Submitted to: Agronomy Abstracts
Publication Type: Abstract only
Publication Acceptance Date: 12/31/2002
Publication Date: 12/31/2002
Citation: NELSON, M.A., GRIFFITH, S.M., STEINER, J.J. NITROGEN MINERALIZATION AS AFFECTED BY TILLAGE AND YEAR OF STAND FOR TALL FESCUE AND FINE FESCUE IN WILLAMETTE VALLEY, OREGON. AGRONOMY ABSTRACTS. 2002. Paper No. S04-100814. Interpretive Summary:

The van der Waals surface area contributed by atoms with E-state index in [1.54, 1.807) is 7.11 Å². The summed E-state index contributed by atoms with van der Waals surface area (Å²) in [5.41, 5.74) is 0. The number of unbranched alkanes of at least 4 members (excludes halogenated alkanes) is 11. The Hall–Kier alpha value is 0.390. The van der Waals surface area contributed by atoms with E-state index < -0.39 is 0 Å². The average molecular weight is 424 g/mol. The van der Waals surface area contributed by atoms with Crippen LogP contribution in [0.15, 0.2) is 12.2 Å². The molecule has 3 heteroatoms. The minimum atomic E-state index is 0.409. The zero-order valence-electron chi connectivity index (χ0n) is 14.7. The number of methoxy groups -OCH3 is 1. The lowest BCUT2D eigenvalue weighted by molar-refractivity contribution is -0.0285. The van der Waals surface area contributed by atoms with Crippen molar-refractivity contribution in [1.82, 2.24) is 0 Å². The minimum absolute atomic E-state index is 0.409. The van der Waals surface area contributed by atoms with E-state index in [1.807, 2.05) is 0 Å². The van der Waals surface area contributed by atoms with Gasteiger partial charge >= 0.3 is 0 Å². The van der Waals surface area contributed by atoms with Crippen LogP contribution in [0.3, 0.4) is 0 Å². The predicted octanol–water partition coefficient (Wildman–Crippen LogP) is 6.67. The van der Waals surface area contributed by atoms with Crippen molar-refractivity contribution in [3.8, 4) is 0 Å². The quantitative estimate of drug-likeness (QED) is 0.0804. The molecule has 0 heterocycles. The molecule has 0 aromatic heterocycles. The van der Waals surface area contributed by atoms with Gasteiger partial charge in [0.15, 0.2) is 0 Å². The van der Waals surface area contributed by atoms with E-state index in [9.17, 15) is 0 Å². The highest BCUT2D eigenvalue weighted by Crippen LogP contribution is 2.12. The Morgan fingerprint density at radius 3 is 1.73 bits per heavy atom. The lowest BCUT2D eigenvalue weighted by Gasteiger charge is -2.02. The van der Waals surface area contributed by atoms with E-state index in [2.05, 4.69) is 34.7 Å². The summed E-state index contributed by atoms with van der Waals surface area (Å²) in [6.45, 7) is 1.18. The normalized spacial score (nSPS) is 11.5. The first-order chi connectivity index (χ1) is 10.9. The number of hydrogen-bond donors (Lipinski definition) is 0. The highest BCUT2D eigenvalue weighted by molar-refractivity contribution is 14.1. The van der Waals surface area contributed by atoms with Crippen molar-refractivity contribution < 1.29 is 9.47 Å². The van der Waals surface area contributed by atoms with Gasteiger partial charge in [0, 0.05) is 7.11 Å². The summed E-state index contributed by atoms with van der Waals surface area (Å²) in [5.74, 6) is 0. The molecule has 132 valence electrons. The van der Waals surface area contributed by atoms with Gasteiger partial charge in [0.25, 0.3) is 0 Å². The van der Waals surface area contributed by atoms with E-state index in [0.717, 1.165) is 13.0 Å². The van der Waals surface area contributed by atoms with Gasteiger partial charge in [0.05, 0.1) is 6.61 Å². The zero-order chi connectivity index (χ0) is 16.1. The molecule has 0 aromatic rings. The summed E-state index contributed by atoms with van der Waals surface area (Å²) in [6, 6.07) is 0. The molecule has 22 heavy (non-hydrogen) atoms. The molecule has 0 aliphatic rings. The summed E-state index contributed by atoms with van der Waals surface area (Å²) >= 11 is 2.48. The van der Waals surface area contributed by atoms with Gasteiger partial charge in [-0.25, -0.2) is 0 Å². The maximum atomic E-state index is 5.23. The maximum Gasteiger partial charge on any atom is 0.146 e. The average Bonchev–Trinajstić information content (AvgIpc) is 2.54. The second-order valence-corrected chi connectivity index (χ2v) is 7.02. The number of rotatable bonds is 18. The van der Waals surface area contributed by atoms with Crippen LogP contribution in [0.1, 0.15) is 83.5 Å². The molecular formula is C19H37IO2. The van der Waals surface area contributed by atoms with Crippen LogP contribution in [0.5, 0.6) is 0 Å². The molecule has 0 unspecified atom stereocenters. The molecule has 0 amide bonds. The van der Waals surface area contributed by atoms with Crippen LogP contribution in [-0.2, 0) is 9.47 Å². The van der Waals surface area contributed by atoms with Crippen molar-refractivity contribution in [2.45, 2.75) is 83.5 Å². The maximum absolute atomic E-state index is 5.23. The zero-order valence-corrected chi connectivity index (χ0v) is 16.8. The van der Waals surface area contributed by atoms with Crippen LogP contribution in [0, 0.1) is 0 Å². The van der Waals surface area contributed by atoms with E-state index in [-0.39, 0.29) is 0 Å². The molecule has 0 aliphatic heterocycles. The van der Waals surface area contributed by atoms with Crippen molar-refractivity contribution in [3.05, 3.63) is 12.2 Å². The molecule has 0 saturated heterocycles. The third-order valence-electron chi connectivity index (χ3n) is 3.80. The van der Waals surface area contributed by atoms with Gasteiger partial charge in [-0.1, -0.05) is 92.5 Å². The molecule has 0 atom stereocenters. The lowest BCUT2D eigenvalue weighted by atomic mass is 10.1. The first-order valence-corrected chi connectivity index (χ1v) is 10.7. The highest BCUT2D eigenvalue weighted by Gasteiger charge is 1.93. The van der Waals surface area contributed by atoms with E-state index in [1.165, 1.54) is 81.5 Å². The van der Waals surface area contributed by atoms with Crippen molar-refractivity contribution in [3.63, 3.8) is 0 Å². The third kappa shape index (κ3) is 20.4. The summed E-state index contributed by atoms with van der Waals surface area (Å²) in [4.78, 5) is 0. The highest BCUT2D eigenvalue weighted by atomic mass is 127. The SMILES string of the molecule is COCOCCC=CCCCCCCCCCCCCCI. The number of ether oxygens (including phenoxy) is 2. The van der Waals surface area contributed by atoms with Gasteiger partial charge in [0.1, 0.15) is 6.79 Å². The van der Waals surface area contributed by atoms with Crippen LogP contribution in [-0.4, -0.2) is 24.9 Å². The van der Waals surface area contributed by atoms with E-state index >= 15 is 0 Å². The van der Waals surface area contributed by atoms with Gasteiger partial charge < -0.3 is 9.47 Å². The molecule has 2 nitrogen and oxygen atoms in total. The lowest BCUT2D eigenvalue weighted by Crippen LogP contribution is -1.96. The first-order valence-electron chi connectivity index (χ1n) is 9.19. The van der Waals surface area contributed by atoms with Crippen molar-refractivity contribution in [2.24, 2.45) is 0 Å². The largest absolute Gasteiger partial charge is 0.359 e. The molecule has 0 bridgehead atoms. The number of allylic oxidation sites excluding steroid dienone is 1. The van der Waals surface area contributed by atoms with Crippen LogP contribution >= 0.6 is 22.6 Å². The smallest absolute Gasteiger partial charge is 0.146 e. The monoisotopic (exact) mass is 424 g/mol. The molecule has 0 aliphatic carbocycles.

Technical Abstract: A better understanding of grass seed crop and soil fertility would lead to improving fertilizer practices and preserving water quality in Willamette Valley, Oregon where 55% of land-use is in grass seed production that directly impact adjacent waterways that contain native protected fish species. We determined tillage effects on soil N mineralization processes at two sites contrasting in soil drainage and studied the relationship between temporal changes in soil N, N mineralization, crop N uptake and biomass accumulation, and MBC. Net mineralization was determined using the buried bag method and MBC by fumigation extraction. Net N mineralization and nitrification were tightly coupled at both sites resulting in a nitrate-N dominated soil. Tillage had no effect on fine fescue and tall fescue seed yield during the three years of production. At both sites, throughout the growing season, tillage decreased MBC. Crop N uptake efficiency was lowest during the fall crop re-growth period. Spring mineralization, supplemented with fertilizer N seemed to efficiently meet crop N demand for biomass and seed production. Overall, findings indicate that significant soil nitrate-N loss occur during the high precipitation winter months of late-fall and winter. The fall-winter nitrate flush is exacerbated with tillage is implemented over no till methods.